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Article << Previous     |     Next >>   Contents Vol 87(3)

Hybrid Zones in Australian Birds

J Ford

Emu 87(3) 158 - 178
Published: 1987


Geographic patterns in positions of 79-87 avian hybrid zones and 12 parapatric contacts in Australia are analysed in the context of past climates, palaeo-refugia, mechanisms of origin, and temporal stability. No hybrid zone occurs in rain-forest species and differentiated vicariant forms of these are generally separated by unsuitable tracts of sclerophyll forest or savanna woodland. Most hybrid zones occur in semi-arid and sub-humid species. The zones appear to have originated by secondary contact of differentiated vicars rather than by parapatric divergence, because most lie between refugia postulated on the basis of late Pleistocene climates; their widths are generally in accord with those predicted from dispersion rates. The evidence suggests that most, if not all, hybrid zones were formed when expansion of isolates from refugia became possible following the marked improvement in climate at the close of the severe arid phase of about 17 000 y before present. The persistence of hybnd zones since then and their widths offer no support for the concept of reinforcement of previously acquired differences in recognition (signalling) systems. Where a hybrid zone coincides closely with the boundary of a presumed refuge, a semi-arid form has differentially expanded towards its subhumid counterpart.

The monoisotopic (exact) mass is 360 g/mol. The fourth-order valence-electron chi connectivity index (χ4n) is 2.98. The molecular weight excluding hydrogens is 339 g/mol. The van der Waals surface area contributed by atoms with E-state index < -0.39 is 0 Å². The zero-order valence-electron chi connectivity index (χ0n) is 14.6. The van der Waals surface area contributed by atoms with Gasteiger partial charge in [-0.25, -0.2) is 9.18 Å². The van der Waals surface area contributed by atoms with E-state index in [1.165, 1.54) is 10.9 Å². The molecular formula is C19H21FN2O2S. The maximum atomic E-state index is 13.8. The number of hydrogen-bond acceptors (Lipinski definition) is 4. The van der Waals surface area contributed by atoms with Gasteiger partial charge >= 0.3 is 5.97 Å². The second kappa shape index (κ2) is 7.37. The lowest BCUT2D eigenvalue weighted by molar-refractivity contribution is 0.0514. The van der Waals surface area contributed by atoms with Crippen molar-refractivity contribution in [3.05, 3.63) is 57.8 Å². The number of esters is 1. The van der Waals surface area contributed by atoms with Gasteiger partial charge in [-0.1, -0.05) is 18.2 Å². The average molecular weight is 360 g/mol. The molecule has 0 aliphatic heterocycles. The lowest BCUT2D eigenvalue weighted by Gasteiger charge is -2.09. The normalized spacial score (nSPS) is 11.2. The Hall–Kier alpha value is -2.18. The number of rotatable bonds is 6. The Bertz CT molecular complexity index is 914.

Full text doi:10.1071/MU9870158

© Royal Australian Ornithologists Union 1987

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